Your guide to building bylaws

You’ve joined the board of your condo or co-op in New York City only to find yourself swimming in documents - statutes, bylaws, house rules, the list goes on! 

Each of these documents serves a different purpose when governing your building. Here, let’s break down building bylaws - what they are and why they’re important.

First, what are bylaws?

Bylaws set the very rules and regulations for how to govern your building fairly and legally. Like any corporate or governing bylaws, they: 

  • Clearly define the powers, responsibilities, and term limits of your board members
  • Establish voting requirements
  • Dictate how your board operations affect residents
  • Articulate the parameters by which residents and board members communicate on various issues

What can you find in your bylaws?

Every building has its own charms, and your bylaws are meant to reflect your building’s particular needs and objectives. This said, bylaws typically include the following:

Name and purpose

  • Official name
  • Fiscal year it was established
  • Address
  • Statement of purpose that establishes what your bylaws will do
  • Process through which your bylaws will be overridden or will override other regulations

Powers and duties of board members

Most bylaws include rules around board member powers, including:

  • If, when, and how the board can remove a member's voting rights
  • If, when, and how the board can remove a board member if they don't fulfill their duties

Duties center on day-to-day responsibilities, such as:

  • Record-keeping policies
  • Voting structure for board members
  • Maintenance policies
  • Communication channels, such as how you will inform board members about upcoming lot violations, assessments, and inspections

Officer duties

Then, you’ll find an overview of officer duties: what each officer's role is and when, how, and for how long they assume their duties. For example, these roles include:

President: The president is the chief executive officer (CEO) of the Association and will preside at every meeting of the board to ensure that all resolutions, decisions, and orders are carried out.

Vice President: The vice president will assume all the powers of the president whenever the president is not present at a meeting.

Treasurer: The treasurer will maintain full and accurate accounts of the building’s receipts and disbursements, as well as perform other duties that are assigned to them by the board or president.

Secretary: The secretary will:

  • Attend every board meeting
  • Record all minutes and votes in one space kept specifically for this purpose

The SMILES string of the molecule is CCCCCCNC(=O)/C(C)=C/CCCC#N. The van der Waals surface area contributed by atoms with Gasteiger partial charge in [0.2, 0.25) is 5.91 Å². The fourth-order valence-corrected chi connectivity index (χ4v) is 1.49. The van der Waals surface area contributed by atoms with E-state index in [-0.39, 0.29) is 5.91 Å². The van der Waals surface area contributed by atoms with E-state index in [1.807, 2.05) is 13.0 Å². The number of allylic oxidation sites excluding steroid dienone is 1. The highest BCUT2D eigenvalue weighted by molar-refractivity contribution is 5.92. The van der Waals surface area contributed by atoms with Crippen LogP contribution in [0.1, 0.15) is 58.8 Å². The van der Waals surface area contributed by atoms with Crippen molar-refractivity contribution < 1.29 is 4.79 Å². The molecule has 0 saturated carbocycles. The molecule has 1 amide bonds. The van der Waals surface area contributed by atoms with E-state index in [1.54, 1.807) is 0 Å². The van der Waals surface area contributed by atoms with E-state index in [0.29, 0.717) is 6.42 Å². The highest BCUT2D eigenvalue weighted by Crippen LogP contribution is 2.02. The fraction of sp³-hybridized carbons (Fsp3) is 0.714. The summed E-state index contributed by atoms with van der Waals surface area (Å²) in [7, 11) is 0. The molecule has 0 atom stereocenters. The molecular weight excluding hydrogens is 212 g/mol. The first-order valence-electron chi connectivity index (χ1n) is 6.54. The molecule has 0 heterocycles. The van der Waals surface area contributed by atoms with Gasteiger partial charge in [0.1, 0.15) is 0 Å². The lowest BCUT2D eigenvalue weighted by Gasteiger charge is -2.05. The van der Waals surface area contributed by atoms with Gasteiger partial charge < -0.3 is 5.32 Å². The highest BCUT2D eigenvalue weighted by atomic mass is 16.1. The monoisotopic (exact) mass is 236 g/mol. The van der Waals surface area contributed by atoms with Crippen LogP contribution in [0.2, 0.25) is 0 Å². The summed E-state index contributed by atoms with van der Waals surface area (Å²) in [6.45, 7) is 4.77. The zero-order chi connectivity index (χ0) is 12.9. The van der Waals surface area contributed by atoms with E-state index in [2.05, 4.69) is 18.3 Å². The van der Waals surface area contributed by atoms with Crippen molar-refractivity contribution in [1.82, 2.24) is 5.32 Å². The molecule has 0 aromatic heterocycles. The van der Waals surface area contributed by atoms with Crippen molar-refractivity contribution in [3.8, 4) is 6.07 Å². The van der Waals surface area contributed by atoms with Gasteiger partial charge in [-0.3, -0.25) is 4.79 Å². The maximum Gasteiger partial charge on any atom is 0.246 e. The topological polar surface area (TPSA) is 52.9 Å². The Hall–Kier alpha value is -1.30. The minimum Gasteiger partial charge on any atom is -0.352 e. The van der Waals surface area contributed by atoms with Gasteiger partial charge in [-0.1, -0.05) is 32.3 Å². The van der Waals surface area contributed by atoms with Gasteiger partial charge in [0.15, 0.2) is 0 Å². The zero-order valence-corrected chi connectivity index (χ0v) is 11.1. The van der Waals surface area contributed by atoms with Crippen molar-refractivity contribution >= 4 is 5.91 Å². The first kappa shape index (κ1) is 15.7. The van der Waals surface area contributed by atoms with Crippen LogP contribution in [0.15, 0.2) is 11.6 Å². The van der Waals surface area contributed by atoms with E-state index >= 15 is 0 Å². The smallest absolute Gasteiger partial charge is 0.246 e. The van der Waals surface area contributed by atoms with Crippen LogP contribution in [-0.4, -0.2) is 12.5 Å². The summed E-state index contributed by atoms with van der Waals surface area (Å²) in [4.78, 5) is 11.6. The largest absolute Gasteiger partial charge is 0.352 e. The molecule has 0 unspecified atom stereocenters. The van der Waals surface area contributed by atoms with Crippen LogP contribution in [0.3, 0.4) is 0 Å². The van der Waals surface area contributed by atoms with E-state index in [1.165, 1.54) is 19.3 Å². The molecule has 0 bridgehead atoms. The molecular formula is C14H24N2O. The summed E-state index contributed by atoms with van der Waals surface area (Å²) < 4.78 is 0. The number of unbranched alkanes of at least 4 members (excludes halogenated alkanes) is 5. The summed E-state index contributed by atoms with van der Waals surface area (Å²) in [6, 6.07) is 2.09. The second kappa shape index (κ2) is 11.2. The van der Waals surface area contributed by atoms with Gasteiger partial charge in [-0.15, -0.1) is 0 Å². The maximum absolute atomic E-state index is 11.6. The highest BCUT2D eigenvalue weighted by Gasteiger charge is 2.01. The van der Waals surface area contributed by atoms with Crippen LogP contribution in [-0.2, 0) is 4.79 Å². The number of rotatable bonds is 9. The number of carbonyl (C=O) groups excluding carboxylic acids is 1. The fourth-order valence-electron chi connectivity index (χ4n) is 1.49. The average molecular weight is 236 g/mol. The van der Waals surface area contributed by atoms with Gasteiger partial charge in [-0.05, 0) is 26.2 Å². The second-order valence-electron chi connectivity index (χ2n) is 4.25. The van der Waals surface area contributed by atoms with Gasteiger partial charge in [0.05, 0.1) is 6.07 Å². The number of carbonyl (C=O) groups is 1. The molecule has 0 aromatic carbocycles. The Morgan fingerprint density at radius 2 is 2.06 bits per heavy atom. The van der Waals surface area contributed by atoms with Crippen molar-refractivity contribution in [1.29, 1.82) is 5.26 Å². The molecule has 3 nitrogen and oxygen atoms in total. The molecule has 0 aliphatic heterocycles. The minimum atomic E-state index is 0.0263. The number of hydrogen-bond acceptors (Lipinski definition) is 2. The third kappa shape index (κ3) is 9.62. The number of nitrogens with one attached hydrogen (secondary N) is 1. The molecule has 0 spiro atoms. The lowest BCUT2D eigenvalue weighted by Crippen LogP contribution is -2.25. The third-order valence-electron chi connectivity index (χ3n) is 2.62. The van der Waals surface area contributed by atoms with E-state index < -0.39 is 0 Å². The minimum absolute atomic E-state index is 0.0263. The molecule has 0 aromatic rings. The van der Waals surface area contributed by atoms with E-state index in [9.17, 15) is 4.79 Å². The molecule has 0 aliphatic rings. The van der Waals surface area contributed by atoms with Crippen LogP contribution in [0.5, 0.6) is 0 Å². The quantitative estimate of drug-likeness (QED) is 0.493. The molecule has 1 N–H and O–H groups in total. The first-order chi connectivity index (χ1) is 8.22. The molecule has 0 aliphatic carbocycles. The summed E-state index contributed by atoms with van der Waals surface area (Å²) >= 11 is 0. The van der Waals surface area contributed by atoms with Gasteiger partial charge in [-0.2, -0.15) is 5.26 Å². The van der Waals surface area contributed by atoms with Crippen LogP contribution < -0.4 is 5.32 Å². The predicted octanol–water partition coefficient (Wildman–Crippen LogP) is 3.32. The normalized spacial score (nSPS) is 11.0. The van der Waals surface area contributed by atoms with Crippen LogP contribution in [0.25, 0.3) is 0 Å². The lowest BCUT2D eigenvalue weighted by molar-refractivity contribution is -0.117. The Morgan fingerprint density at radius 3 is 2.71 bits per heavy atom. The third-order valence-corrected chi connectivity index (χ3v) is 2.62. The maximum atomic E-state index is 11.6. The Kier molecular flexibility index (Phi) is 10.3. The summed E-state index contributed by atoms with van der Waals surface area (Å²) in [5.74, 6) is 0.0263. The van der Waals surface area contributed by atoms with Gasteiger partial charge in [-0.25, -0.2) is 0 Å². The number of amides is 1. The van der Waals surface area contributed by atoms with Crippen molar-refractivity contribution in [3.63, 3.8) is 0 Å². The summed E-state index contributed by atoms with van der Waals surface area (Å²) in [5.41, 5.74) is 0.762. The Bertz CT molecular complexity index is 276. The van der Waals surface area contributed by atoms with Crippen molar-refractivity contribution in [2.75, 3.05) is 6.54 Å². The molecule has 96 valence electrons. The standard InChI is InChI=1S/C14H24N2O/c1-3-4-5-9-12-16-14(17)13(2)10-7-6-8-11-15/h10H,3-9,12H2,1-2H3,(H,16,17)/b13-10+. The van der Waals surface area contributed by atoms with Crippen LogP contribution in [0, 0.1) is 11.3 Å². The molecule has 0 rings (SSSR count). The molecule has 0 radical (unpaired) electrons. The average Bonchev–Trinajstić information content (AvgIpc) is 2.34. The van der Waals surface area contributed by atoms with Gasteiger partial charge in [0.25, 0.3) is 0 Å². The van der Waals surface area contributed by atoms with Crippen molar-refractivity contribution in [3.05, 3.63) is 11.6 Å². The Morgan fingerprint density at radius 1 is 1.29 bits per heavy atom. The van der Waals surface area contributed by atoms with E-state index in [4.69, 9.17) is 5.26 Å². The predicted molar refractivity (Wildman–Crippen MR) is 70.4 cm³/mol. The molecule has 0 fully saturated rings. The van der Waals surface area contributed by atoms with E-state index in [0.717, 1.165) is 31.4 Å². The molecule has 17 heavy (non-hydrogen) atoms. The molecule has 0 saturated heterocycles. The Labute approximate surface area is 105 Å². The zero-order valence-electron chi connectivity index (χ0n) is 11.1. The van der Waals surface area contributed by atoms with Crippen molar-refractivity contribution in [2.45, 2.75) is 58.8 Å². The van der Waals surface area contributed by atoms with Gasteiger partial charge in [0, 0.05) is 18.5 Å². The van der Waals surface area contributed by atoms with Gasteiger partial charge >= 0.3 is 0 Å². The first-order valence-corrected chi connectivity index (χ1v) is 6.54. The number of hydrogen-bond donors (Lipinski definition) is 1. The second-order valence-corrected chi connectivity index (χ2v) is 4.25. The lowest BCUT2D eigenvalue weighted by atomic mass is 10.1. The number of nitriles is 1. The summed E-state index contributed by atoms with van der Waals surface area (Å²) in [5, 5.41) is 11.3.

• Give or give others the ability to give notice of all meetings, including special meetings
  • Safeguard the corporation seal and apply it to any document as needed and authorized by the board
  • Maintain all the records and documents in a safe and proper format as required by New York state law
  • Prepare and present a list of members entitled to vote and indicate each of their names and addresses at the beginning of each meeting
  • Perform other duties as required by the board

Meeting rules

Your bylaws provide the very guidelines for your various board meetings, including board meetings, annual meetings, special meetings of owners and shareholders, and more. Details include: 

  • What constitutes a quorum (i.e., the minimum number of people in attendance to make it an official meeting)
  • How many days notice is required
  • What is the necessary method of communication
  • Virtual versus in-person meetings

Amendments

The sponsor files amendments with the attorney general when the condo or co-op is first established and may need to be updated to fit your building’s current operational needs.

Think your bylaws need amending? More times than not, your best next step is to connect with a real estate attorney you trust to review and draft the necessary amendments. Then, put it up for a vote with all owners or shareholders. Check if you need a majority or supermajority to adopt!

Work with an experienced property management company

Feeling overwhelmed by your building’s governing documents? You’re not alone. Consider working with an experienced property management company like Daisy. We have the experts on hand to help you - whether it’s reviewing your bylaws, highlighting antiquated sections, connecting you with reputable real estate attorneys, and more.

We’re here to make your life as a board member easier by providing you the guidance you deserve to make better decisions for the health of your building. Learn more about us today.